How to create perfectly sized “Anamorfake” masks for your lenses
Jan 5, 2024
How to create perfectly sized “Anamorfake” masks for your lenses
This article strives to be the ultimate design guide on modifying your spherical lens to produce the type of anamorphic bokeh you can see in the movies. And because I’m not a lens scientist, I’ll try to have an easy-to-understand approach so everyone can learn from my experience.
This mod is usually referred to as “anamorfake” or cine-modding a lens. Many people have talked about it before me, but no one explains how to design the ideally sized insert for whatever lens you happen to have.
What are Anamorphic Inserts?
The goal of this mod is to transform the boring old round bokeh balls from your regular photography lenses into more complex ones that enhance the out-of-focus areas of the image. More intriguing and imperfect backgrounds will make your photography stand out while having that signature oval bokeh of an anamorphic lens can help you get more cinematic photos.
It’s easy to think that all you have to do is to put an oval hole in front of the lens like a filter because doing so will result in an oval bokeh, but with that kind of a solution, you will end up losing a tone of light, might get an ugly vignetting, or even with bokeh that has its corners cut off and looks very sharp, jarring and unpleasant. But if you create a custom one specifically for your lenses you have the ability to tune it to your liking and create a look that better suits your photography style.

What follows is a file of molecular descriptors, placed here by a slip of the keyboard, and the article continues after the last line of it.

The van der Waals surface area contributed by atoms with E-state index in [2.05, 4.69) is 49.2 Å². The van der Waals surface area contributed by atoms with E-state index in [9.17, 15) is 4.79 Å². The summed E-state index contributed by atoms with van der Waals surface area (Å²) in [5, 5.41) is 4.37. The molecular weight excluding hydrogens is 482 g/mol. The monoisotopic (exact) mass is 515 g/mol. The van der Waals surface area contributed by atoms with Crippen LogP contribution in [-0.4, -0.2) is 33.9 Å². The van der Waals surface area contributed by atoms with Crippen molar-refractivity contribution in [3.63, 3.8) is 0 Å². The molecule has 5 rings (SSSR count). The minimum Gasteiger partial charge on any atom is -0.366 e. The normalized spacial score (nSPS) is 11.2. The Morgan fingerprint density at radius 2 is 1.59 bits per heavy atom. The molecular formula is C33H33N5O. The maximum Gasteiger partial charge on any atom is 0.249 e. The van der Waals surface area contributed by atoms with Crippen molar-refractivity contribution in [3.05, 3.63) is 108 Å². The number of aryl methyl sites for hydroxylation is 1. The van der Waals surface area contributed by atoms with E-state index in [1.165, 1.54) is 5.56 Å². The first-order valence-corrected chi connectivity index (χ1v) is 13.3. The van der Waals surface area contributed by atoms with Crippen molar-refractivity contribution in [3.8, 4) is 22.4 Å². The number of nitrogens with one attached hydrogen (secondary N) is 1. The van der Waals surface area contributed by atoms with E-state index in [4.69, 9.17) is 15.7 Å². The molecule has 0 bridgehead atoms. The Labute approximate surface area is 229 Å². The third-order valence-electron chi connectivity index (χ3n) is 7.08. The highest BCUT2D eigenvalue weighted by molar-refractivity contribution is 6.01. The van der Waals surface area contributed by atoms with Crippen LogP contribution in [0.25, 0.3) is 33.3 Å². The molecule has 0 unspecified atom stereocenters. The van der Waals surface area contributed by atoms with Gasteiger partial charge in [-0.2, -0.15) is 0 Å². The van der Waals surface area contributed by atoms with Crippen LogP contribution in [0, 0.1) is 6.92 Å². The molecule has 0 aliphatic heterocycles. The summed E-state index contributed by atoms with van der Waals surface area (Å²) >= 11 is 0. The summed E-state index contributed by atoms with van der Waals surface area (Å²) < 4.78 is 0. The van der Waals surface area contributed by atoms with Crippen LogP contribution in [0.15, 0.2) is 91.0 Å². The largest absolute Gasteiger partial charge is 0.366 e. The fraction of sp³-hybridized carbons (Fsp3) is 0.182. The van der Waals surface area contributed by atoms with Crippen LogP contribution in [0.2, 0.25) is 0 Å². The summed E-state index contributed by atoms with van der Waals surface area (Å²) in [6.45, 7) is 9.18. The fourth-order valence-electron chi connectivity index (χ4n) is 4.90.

Anamorphic inserts are custom apertures so the logical thing would be to place them in the middle of the lens where you would normally find an aperture. But they can also be placed right against the lens’s frontal or rear element. Doing so and shooting with the lens wide open will produce the desirable look with little to no drawback.
This method allows for an easy modification that is fun to try, produces distinctive visual results, and is also easily reversible. Most importantly, this will also allow you to try different designs until you find the desired look.
My design is easy to tweak and delivers the best results specifically for any of the lenses you already have as long as you are willing to put in some effort. First off, you have to measure your lens, and doing so with a pair of calipers is the best approach, but be careful not to scratch the glass.
If you have a 3d printer, you can grab the Fusion 360 file from Printables and just enter the parameters to get an exact 3d model, but you can also follow the same design principles with cardboard, a ruler and a pair of scissors.
Keep in mind that this mod will work much better on prime lenses than on zooms, but you can also make inserts for specific focal lengths on a zoom lens and change them as you go if you are determined to get this special look.
First of all, you need three measurements:
- The diameter of the frontal/rear element of the lens that you are going to mod. This will determine the height of your oval cutout. If you make this too tall, you will end up with corners that are not going to look appealing. But at the same time, this is still an aperture, and the smaller you make it, the less light you will get in your lens. By doing so, you will also be messing with the depth of field the same way you would by closing down an aperture, so the goal is to make it as close as possible to the size of the glass element.
- Shell diameter. We aim to make the inserts sit flush with the glass element so making them pressure-fit against the body of the lens will most probably be the only mounting solution available. Sizing this will require some creativity and will be different for every lens. This parameter will also give you the structural integrity of the anamorphic insert, so making it at least 1.5 mm bigger than the previous value is almost mandatory.